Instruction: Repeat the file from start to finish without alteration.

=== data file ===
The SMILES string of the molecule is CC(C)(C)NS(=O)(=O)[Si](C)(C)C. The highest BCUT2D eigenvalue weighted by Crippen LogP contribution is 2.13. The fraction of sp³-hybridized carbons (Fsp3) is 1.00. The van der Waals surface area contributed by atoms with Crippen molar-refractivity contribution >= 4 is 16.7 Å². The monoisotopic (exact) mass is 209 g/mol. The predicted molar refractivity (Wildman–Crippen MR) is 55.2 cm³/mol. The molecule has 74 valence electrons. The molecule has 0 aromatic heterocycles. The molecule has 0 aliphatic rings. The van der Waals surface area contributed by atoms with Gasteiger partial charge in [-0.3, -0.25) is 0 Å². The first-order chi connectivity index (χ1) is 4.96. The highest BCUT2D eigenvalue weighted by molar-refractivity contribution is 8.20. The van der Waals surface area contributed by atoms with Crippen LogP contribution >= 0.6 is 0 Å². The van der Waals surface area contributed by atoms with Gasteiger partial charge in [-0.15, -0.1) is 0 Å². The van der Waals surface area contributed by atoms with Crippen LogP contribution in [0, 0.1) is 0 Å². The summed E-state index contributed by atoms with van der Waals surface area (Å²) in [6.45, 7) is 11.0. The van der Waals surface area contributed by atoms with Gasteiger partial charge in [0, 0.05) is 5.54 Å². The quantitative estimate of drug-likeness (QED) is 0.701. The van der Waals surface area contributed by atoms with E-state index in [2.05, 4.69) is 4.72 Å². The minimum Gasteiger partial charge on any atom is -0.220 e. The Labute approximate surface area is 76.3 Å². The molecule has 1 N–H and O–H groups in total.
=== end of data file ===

The SMILES string of the molecule is CC(C)(C)NS(=O)(=O)[Si](C)(C)C. The highest BCUT2D eigenvalue weighted by Crippen LogP contribution is 2.13. The fraction of sp³-hybridized carbons (Fsp3) is 1.00. The van der Waals surface area contributed by atoms with Crippen molar-refractivity contribution >= 4 is 16.7 Å². The monoisotopic (exact) mass is 209 g/mol. The predicted molar refractivity (Wildman–Crippen MR) is 55.2 cm³/mol. The molecule has 74 valence electrons. The molecule has 0 aromatic heterocycles. The molecule has 0 aliphatic rings. The van der Waals surface area contributed by atoms with Gasteiger partial charge in [-0.3, -0.25) is 0 Å². The first-order chi connectivity index (χ1) is 4.96. The highest BCUT2D eigenvalue weighted by molar-refractivity contribution is 8.20. The van der Waals surface area contributed by atoms with Crippen LogP contribution >= 0.6 is 0 Å². The van der Waals surface area contributed by atoms with Gasteiger partial charge in [-0.15, -0.1) is 0 Å². The van der Waals surface area contributed by atoms with Crippen LogP contribution in [0, 0.1) is 0 Å². The summed E-state index contributed by atoms with van der Waals surface area (Å²) in [6.45, 7) is 11.0. The van der Waals surface area contributed by atoms with Gasteiger partial charge in [0, 0.05) is 5.54 Å². The quantitative estimate of drug-likeness (QED) is 0.701. The van der Waals surface area contributed by atoms with E-state index in [2.05, 4.69) is 4.72 Å². The minimum Gasteiger partial charge on any atom is -0.220 e. The Labute approximate surface area is 76.3 Å². The molecule has 1 N–H and O–H groups in total.